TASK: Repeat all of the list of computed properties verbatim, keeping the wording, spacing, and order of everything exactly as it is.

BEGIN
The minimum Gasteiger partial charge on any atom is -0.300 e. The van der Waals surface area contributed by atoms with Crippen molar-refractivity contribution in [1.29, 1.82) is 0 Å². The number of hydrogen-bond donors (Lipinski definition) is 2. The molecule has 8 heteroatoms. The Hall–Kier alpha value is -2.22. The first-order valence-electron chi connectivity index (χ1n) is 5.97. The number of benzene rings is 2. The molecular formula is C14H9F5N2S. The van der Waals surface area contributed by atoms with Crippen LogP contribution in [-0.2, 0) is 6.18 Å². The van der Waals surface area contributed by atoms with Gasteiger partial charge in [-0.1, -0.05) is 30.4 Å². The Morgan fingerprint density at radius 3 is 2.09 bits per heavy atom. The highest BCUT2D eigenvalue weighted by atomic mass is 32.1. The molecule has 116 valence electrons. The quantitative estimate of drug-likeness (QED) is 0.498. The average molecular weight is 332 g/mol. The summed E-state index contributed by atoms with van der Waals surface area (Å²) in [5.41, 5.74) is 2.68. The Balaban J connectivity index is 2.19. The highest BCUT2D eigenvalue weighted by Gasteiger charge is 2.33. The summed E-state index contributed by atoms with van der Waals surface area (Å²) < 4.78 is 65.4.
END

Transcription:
The minimum Gasteiger partial charge on any atom is -0.300 e. The van der Waals surface area contributed by atoms with Crippen molar-refractivity contribution in [1.29, 1.82) is 0 Å². The number of hydrogen-bond donors (Lipinski definition) is 2. The molecule has 8 heteroatoms. The Hall–Kier alpha value is -2.22. The first-order valence-electron chi connectivity index (χ1n) is 5.97. The number of benzene rings is 2. The molecular formula is C14H9F5N2S. The van der Waals surface area contributed by atoms with Crippen LogP contribution in [-0.2, 0) is 6.18 Å². The van der Waals surface area contributed by atoms with Gasteiger partial charge in [-0.1, -0.05) is 30.4 Å². The Morgan fingerprint density at radius 3 is 2.09 bits per heavy atom. The highest BCUT2D eigenvalue weighted by atomic mass is 32.1. The molecule has 116 valence electrons. The quantitative estimate of drug-likeness (QED) is 0.498. The average molecular weight is 332 g/mol. The summed E-state index contributed by atoms with van der Waals surface area (Å²) in [5.41, 5.74) is 2.68. The Balaban J connectivity index is 2.19. The highest BCUT2D eigenvalue weighted by Gasteiger charge is 2.33. The summed E-state index contributed by atoms with van der Waals surface area (Å²) < 4.78 is 65.4.